We have yet to utilize the Well Building Standard or the Living Building Challenge standards but have researched them to see how they can impact our practice. For us as project designers, it’s more about the correct level of green design that provides the best benefits for our clients and users rather than which standard to use. Our clients are very sensitive to systems operation and keeping buildings easy to maintain without special products and processes that require specific training or specialty maintenance of building systems.
Barbour: As noted above, our clients appreciate when we design with green principles. Although they are not seeking certification, they do want to be mindful of our environment and appreciate the care we take when specifying products.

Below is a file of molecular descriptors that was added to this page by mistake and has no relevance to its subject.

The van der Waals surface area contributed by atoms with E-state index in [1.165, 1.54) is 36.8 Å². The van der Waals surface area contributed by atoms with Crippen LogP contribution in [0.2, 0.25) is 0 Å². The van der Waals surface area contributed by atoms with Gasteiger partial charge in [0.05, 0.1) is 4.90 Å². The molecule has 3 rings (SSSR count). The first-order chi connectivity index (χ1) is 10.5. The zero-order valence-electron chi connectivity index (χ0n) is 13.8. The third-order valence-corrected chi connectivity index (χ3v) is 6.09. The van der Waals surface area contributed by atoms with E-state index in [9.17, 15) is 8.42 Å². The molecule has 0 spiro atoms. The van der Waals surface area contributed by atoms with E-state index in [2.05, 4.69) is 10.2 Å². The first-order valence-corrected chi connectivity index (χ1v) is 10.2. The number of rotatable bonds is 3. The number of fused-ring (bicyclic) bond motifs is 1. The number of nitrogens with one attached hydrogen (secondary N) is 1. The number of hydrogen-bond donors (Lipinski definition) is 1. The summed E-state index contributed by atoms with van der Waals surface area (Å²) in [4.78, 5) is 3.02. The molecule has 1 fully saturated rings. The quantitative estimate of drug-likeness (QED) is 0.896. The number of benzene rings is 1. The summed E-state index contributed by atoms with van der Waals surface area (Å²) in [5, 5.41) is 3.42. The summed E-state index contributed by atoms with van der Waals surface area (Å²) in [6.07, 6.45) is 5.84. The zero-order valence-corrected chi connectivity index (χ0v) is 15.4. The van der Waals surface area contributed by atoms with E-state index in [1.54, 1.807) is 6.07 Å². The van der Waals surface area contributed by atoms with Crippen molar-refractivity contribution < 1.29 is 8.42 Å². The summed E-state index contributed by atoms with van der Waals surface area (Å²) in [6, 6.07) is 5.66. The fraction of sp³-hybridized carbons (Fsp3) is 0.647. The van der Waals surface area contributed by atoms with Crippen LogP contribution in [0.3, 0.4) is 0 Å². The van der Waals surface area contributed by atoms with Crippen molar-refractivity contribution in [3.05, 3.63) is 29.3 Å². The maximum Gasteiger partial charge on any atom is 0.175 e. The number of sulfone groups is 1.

Durbin: Unfortunately, in the area of the country in which we are located, the green movement seems to be less on the minds of the end user. However, I can see that the next generation is already more mindful of the effects on the planet.
Education facilities are becoming more aware of the effect that the school/study environment has on the students. Bringing natural light and views of the exterior into the project, as well as creating an acoustically pleasing space, can influence a person’s mood as well as overall health. Avoiding harsh colors and making sure the space has adequate lighting is also a huge factor.
Copyright 2018 Floor Focus